Why do the recipes call for so much olive oil? I can sauté with much less.
The larger quantity of extra virgin olive oil serves two purposes. When prepared with lower, slower cooking temperatures, the oil becomes infused with much more of the flavor of the vegetables and seasonings you’re cooking. All that delicious oil then serves as the sauce for many of these recipes and makes the meals more sustaining.
Should we introduce the program with guests?
Yes. As mentioned above, educating guests helps introduce them to the program. In addition, some guests may want to prepare these recipes at home. To this end, we have provided some single serving versions of the recipes on our Recipes page.
Does anything need to be done differently on the days we serve Healing Food Project meals?
Educating guests about the recipes helps with introducing them. Some things you could explain: the meals contain extra virgin olive oil, which although it is a fat, it is a very healthy food; they will likely be full longer after these meals as fat helps to keep you from getting hungry between meals; you do not need animal or fish protein for a healthy meal; if you are using whole wheat pasta or brown rice, it helps to tell people that it does not taste like the refined version but should taste “nutty.” Guests enjoy bread on tables with extra virgin olive oil for dipping on days when extra virgin olive oil is being used in meal preparation. The table oil is donated by a local olive oil store, and breads are donated by local bakeries.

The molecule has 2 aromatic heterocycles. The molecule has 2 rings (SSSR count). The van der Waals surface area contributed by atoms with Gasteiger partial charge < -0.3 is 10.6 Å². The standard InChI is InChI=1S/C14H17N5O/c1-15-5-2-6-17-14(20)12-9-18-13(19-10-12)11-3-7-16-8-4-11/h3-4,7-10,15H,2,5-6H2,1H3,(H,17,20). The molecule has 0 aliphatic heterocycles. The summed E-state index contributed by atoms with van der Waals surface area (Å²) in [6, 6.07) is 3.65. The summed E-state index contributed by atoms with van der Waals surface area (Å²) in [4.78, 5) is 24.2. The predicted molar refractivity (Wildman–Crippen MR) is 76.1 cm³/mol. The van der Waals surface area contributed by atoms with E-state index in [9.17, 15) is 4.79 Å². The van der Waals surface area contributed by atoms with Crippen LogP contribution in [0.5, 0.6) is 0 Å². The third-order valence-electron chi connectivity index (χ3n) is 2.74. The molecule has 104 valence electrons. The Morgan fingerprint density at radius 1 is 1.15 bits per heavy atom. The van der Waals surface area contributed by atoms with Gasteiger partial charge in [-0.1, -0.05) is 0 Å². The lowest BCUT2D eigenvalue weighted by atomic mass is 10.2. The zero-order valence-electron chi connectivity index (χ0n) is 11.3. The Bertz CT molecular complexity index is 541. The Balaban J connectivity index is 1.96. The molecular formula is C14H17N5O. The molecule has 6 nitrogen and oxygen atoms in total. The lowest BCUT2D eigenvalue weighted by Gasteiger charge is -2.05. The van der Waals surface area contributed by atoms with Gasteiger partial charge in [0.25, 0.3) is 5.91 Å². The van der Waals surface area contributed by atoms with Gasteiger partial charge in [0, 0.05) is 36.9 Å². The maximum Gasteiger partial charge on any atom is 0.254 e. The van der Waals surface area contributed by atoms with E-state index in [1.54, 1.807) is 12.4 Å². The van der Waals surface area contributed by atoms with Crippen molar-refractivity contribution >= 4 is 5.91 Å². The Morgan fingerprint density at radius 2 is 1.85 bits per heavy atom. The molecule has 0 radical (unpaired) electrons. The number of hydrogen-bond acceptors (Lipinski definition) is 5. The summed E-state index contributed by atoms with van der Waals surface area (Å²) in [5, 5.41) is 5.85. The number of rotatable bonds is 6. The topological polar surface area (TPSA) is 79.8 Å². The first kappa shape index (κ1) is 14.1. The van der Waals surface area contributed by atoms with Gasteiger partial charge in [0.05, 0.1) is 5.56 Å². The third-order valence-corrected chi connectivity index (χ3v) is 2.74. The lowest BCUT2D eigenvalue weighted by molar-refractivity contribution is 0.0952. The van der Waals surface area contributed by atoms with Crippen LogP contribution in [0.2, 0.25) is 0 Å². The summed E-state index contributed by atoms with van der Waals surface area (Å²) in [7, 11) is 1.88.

What role does the meal site Leadership Team play in this program?
All leadership at the meal site should understand the program and its benefits, as well as the implementation process. This will be helpful for initiating discussion among the food service staff, and other members of your organization. Leadership needs to work closely with the Kitchen Manager and Chef since these recipes may require sourcing some new ingredients and some changes to meal preparation.